Amiloride does not protect retinal nerve fibre layer thickness in optic neuritis in a phase 2 randomised controlled trial.
McKee JB., Cottriall CL., Elston J., Epps S., Evangelou N., Gerry S., Kennard C., Kong Y., Koelewyn A., Kueker W., Leite MI., Palace J., Craner M.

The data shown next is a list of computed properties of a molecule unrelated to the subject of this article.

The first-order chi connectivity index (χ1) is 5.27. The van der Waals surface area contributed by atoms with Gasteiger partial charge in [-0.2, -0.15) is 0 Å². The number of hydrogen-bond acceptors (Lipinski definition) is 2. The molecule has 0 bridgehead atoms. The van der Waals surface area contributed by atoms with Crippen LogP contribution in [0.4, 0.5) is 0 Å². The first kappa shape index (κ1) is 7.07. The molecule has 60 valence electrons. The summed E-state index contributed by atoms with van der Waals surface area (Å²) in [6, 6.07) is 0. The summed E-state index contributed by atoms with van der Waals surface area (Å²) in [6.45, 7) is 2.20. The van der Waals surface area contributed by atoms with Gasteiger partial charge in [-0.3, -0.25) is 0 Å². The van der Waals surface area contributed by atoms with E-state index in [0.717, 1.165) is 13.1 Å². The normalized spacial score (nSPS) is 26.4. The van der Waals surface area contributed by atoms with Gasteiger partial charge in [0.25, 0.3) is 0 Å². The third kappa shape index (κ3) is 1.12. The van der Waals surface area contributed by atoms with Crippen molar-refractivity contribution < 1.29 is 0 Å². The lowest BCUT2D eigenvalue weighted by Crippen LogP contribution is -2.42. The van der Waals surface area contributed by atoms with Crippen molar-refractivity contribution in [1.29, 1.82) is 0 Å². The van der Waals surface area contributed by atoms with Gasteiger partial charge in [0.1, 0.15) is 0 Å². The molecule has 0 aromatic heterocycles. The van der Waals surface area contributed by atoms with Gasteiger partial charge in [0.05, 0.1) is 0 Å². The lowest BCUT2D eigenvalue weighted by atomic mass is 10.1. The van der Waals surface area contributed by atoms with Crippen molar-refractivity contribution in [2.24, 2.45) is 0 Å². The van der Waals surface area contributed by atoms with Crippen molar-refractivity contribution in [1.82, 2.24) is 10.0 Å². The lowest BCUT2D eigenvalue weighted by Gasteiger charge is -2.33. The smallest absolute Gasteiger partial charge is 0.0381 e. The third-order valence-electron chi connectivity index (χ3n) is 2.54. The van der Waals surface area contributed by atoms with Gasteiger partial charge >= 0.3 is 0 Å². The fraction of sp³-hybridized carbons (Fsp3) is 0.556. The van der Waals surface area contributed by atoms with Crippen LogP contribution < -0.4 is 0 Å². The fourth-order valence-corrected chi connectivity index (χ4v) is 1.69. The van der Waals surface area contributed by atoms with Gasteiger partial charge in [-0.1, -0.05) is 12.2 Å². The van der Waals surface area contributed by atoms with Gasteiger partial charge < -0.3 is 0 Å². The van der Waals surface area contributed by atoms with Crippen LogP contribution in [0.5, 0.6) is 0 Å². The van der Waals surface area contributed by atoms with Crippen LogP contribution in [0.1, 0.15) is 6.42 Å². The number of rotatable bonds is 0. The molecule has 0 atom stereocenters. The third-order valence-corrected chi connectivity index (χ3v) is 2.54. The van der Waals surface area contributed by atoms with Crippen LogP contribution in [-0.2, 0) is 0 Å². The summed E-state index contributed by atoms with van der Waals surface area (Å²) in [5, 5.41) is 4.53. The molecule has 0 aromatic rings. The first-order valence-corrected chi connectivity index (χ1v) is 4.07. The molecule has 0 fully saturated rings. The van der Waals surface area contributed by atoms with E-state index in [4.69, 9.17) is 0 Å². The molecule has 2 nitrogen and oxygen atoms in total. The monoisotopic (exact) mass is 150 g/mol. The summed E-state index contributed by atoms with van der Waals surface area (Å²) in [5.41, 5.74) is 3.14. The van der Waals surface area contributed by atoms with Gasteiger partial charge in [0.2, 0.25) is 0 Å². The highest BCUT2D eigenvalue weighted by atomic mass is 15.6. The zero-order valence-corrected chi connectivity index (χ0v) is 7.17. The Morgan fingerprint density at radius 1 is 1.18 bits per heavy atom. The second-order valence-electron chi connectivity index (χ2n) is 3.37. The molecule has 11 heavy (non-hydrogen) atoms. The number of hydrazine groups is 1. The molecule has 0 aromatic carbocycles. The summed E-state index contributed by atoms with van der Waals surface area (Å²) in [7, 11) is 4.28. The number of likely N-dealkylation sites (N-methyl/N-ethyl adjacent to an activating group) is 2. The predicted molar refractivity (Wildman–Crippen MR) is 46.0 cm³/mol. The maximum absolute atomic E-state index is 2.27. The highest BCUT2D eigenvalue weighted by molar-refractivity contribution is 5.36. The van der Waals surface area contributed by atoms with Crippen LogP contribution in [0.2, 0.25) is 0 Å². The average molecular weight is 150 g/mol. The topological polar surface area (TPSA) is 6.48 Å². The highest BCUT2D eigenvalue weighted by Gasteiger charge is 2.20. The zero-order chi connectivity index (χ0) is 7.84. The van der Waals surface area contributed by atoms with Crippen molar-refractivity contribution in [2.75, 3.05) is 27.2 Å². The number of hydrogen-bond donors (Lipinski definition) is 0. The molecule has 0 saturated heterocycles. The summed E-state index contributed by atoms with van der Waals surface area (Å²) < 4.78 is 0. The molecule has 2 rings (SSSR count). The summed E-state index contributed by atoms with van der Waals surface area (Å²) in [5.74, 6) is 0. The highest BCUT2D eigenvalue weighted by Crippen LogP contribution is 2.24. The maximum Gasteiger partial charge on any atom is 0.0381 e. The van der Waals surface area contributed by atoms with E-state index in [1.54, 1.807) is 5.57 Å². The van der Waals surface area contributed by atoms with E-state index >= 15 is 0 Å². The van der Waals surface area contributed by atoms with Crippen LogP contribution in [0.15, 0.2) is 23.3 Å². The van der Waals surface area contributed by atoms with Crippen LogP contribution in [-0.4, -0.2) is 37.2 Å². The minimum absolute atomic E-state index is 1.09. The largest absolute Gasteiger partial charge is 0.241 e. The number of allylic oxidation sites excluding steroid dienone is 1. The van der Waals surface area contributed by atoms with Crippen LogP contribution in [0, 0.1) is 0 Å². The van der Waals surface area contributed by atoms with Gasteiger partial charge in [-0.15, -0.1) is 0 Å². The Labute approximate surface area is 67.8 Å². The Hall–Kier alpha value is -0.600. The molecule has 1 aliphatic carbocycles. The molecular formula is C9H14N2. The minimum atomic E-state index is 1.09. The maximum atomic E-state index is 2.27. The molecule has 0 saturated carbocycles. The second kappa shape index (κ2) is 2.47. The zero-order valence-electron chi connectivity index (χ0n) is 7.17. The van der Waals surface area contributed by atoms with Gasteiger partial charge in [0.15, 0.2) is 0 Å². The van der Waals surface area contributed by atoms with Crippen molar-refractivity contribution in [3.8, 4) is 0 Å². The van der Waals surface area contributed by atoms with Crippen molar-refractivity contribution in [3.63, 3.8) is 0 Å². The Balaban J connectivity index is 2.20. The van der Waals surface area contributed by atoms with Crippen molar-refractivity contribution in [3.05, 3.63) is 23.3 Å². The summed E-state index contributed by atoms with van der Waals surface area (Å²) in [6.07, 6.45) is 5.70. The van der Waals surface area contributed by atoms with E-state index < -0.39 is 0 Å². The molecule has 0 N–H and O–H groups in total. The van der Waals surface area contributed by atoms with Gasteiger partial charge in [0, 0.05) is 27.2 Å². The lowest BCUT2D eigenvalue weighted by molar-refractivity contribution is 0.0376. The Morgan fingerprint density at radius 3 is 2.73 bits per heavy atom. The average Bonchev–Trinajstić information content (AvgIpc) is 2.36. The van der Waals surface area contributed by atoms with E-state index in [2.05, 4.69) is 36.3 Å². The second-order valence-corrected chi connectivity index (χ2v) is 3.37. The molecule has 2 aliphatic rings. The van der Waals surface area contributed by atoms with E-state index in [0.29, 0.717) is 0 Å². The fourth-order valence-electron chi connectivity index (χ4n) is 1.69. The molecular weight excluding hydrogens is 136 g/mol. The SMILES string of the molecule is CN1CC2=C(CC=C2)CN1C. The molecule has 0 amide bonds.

Recent basic and clinical evidence suggests amiloride may be neuroprotective in multiple sclerosis (MS) through the blockade of the acid sensing ion channel (ASIC).To examine the neuroprotective efficacy of amiloride in acute optic neuritis (ON).A total of 48 patients were recruited to a phase 2, double blind, single site, randomised controlled trial. Scanning laser polarimetry (GDx) at 6 months was the primary outcome measure and optical coherence tomography (OCT) and visual and electrophysiological measures were secondary outcome measures. Participants aged 18-55 years, ≤28 days of onset of first episode unilateral ON, were randomised to amiloride (10 mg daily for 5 months) or placebo ( clinicaltrials.gov , NCT 01802489).Intention-to-treat (ITT) cohort consisted of 43 patients; 23 placebo and 20 amiloride. No significant drug-related adverse events occurred. No significant differences were found in GDx ( p = 0.840). Visual evoked potentials (VEP) were significantly prolonged in the amiloride group compared to placebo ( p = 0.004). All other secondary outcome measures showed no significant difference. Baseline analysis of OCT data demonstrated a significant pre-randomisation thinning of ganglion cell layer.Amiloride has not demonstrated any neuroprotective benefit within this trial paradigm, but future neuroprotective trials in ON should target the window of opportunity to maximise potential neuroprotective benefit.